DS: The Sterling shop’s demand gradually built up but here, we opened our doors and there was like a line out the door, which is a great problem to have. So, we adapted, we expanded, we did what we had to do and now I feel like we understand the cycles of the business. When we opened, we were 500 square feet and could seat 12 inside and 16 outside. Now we are almost 800 square feet and can seat 37 inside and 16 outside. We have maxed out the space in this building and our future locations will be bigger.
What are you most proud of on the menu and why?
DS: The cortadito which is one of our coffees; It’s an espresso with sweet Cuban crema and then evaporated milk, and it’s pretty addicting. With the cocktails, it’s the daiquiri. It’s one of the simplest cocktails, but it’s really just so sublime. From the food, I really love our Cuban sandwich, there’s so much love that goes into it. The pork is marinated three days and then we cook it for eight hours super slowly. It’s fatty, tangy and creamy from the cheese.
Were there any major menu changes in your first year?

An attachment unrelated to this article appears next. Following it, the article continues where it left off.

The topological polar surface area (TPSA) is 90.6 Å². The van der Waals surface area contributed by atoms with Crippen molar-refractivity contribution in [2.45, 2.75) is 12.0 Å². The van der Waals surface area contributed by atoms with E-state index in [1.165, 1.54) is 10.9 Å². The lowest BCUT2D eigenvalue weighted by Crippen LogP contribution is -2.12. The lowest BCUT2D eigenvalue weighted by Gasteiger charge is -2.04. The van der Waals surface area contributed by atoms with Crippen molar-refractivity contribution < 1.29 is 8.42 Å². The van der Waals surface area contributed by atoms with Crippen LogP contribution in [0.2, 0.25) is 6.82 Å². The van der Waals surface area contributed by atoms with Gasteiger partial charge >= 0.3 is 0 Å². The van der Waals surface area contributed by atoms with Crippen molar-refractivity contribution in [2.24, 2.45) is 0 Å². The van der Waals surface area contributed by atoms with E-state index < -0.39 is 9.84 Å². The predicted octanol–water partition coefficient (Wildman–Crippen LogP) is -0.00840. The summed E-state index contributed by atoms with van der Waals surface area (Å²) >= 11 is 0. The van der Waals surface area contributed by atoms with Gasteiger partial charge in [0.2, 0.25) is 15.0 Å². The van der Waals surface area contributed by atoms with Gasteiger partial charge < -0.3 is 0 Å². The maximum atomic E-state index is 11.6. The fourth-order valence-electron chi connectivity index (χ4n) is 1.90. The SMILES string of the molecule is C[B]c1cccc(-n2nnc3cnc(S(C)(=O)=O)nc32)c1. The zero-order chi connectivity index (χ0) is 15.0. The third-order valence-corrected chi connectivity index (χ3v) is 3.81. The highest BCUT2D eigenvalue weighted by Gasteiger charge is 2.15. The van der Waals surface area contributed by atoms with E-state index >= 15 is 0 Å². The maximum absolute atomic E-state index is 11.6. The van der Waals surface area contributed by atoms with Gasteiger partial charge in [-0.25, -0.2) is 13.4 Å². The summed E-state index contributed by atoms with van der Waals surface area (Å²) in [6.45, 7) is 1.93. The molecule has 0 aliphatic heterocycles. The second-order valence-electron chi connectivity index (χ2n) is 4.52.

DS: We added two salads to the menu, we added four batidos — the smoothies — which is a new section for us. Initially we were going to do it since we opened, but literally we didn’t even have room for the blender. We have one with mamey, it’s a Cuban fruit that’s also in the Caribbean, and I’m excited that we put it in one of the smoothies. We added churros with chocolate to the menu. And then we actually added one more traditional Cuban sandwich — more like a Miami Cuban called Elena Ruth — which is roasted turkey with fresh cheese and strawberry jam on a sweet roll. We also changed over a few of our cocktails which we will be changing seasonally.